Writer: Elaine EweWriter Ratings:Overall: Cast: Plot: Effects: Cinematography: Watch this if you liked:
Marvel films and “Captain America: The First Avenger”
Marvel's "Captain America: The Winter Soldier" is the studio's third film in Phase Two, and fortunately, or unfortunately, depending on your tastes, the film steers clear of its obviously superheroic Marvel cousins. The film will also be remembered as the one where Scarlett Johansson's hair is so distractingly straight that it eclipses her acting, but Sebastian Stan's hair gives it a good run for money. Hair gripes aside, we think that different is good - the sequel is miles better than the original.
After the earth-shattering (literally and metaphorically) events in New York with The Avengers, Steve Rogers (Chris Evans), a.k.a. Captain America, is living quietly in Washington D.C. and trying to adjust to the modern world. But when a S.H.I.E.L.D. colleague comes under attack, Steve becomes embroiled in a web of intrigue that threatens to put the world at risk. He joins forces with the Black Widow (Scarlett Johansson) in order to expose the ever-widening conspiracy while fighting off professional assassins sent to silence him at every turn. When the full scope of the villainous plot is revealed, Captain America and the Black Widow enlist the help of a new ally, the Falcon (Anthony Mackie). However, they soon find themselves up against an unexpected and formidable enemy-the Winter Soldier (Sebastian Stan).
The Cap'n may not be as wisecracking as Tony Stark or roguishly charming as Thor or Loki, but Evans does not let fans forget that underneath that marvellously sculpted chest, beats the heart of an honest and sincere young man who wants the best for America. This is the real appeal of Captain America - he is more than just a stiff boy scout, he is a steadfast foil to America's corruption, he is Marvel's answer to DC's Superman. And Evans does this with relative ease, so much so that it is hard to imagine anyone but him in the title role.
Fans of the comics may chide Marvel's rewriting of Sam Wilson a.k.a. Falcon (they even changed his name from Samuel to Sam), but at least, Anthony Mackie's character is likable. His friendship and eventual partnership with the Cap'n brings to the table a new face, witty banter and sense of camaraderie for future instalments, given Black Widow's shifting moral centre. The film also manages to find that balance between showcasing the Cap'n abilities, Falcon and S.H.I.E.L.D., so it feels less like a one-man show, which seems to be the problem with films featuring an ensemble cast.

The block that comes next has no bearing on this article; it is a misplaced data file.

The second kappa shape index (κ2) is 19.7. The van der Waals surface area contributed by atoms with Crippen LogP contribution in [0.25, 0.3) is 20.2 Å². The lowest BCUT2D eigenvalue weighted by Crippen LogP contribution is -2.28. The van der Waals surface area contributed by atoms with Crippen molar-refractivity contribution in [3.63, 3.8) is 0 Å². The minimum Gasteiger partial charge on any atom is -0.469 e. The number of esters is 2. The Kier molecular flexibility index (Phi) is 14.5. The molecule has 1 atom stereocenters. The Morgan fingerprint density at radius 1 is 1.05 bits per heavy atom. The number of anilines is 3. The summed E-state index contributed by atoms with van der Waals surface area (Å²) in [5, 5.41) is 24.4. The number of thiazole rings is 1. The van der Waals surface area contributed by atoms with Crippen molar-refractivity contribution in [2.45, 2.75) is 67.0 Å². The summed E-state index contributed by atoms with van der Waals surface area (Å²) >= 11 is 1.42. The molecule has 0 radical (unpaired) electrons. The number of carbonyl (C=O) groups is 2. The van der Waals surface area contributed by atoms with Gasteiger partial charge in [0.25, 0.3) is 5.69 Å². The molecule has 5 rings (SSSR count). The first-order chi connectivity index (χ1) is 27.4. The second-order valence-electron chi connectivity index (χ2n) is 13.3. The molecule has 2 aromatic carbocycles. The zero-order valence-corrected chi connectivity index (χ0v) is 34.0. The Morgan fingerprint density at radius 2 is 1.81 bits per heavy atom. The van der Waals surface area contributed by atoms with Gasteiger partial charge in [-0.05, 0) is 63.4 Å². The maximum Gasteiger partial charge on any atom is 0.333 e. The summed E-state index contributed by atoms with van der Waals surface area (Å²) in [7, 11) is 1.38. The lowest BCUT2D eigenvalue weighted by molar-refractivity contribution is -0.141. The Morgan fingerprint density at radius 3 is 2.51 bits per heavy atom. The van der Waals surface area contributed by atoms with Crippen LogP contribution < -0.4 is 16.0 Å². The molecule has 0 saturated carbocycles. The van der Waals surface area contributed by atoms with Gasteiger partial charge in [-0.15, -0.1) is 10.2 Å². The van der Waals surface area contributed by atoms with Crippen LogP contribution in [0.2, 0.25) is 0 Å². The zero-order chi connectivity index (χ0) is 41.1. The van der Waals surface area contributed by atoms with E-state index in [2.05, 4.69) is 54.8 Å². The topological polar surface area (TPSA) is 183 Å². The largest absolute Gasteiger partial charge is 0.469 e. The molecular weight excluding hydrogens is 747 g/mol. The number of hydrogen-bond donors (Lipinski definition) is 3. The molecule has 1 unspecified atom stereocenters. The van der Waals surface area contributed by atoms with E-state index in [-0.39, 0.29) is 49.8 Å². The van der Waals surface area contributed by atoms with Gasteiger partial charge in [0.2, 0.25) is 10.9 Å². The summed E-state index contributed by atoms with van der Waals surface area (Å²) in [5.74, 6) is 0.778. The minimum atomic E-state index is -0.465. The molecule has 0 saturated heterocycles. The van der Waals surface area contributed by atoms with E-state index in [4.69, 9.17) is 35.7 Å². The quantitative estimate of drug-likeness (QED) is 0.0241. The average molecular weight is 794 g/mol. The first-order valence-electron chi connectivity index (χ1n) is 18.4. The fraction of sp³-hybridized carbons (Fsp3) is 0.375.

Directors Anthony Russo and Joe Russo, who are known for their work on the indie film "Welcome To Collinwood" and the horrendous "You, Me And Dupree", have done a fine job of keeping the film grounded after the fantastical and CGI-laden elements of Marvel's "The Avengers", "Iron Man 3" and "Thor: The Dark World". "Captain America: The Winter Soldier" harks back to ye olde' days of political thrillers such as Sydney Pollack's "Three Days Of The Condor" (which Robert Redford's character is inspired from), "The Manchurian Candidate" and espionage films such as the Bourne trilogy. With dialogue like "This isn't freedom, this is fear", the film raises questions relevant to the Big Brother society of today. The action sequences themselves are reminiscent of Jason Bourne and James Bond films, which are leagues better than the choppy steampunk-inspired choreography in "Captain America: The First Avenger".
The twists in the film are easy to spot, but overall, Marvel's "Captain America: The Winter Soldier" benefits from taking the direction of an old-school political thriller masquerading as a superhero film. The film is not afraid to take liberties (the hair, Falcon) and pose important socio-political questions, while all around great acting by its ensemble cast help the film pull them off. For those who have not watched the first film, it is advisable to do so before sinking your teeth into Marvel's "Captain America: The Winter Soldier" because the film references the original a lot.Cinema Online, 26 March 2014